Coweta unveils draft of transportation plan
Coweta County residents in the past week got a look at an update of the long-term Coweta County Joint Comprehensive Transportation Plan (CTP) that assesses anticipated needs over the next few decades.
Expected to be completed in the coming months, the CTP includes new interstate interchanges, a number of new roads, plenty of road widenings and the completion of the Newnan bypass.
The Aug. 1 meeting at the Newnan Centre was the final of the five venues held across the county during the past week. Though sparsely attended by fewer than a dozen county residents, the display boards and projects lists offered a look at the future of transportation in Coweta County in the coming decades. The purpose of the public meetings was to gather input from residents as part of the update draft plan to be submitted in the coming months.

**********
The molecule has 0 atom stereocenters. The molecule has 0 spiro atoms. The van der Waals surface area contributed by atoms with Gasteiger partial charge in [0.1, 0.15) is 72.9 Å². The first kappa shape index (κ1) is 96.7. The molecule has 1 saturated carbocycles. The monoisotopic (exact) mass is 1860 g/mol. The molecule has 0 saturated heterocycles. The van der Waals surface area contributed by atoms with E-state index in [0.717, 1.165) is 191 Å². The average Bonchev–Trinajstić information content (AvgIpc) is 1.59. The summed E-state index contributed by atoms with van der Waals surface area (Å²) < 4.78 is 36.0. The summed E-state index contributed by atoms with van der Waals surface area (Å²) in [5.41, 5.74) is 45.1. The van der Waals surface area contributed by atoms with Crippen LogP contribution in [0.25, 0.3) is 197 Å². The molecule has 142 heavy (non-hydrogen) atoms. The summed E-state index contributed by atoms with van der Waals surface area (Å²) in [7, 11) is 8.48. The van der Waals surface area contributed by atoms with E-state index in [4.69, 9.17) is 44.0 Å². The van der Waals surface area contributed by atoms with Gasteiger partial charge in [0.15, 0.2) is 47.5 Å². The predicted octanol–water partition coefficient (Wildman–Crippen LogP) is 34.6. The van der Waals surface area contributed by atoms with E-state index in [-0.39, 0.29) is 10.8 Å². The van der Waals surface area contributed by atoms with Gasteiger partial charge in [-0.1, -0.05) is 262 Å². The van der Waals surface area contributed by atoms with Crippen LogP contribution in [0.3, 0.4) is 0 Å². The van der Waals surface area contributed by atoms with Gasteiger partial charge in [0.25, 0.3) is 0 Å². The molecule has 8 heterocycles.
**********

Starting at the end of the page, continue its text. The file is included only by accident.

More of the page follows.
One of the large number of proposed projects was the new Poplar Road interchange on Interstate 85 which is already in the approval stages and is expected to have construction begin in the next two or three years.
Another proposed project includes installing a new interchange at I-85 and Amlajack Road which would also include linking the Amlajack extension to U.S. Highway 29 on the north and to a 4-lane Hollz Parkway Extension to the southeast.
Other proposed new roads include the Andrews Street extension from Bullsboro Drive to East Broad Street, a new roadway on Senoia’s north side linking Rockaway Road to Ga. highways 74 and 85, the Newnan Bypass extension from Turkey Creek Road to Ga. Highway 16 and the southwest portion of the Newnan Bypass linking Hwy. 29 to Smokey Road at Ishman Ballard Road.
The plan also includes a host of road widening improvements, operational upgrades, intersection modifications, bridge projects, bike path proposals and freight movement strategies.
The CTP is required for projects to be included and eventually funded through the regional transportation plan and focuses on roadways, bike and pedestrian facilities and transit.
The 40-year plan was originally approved in 2006. The idea today is to determine if proposed projects continue to provide the needed level of mobility, connectivity and safety that will be required in the coming years.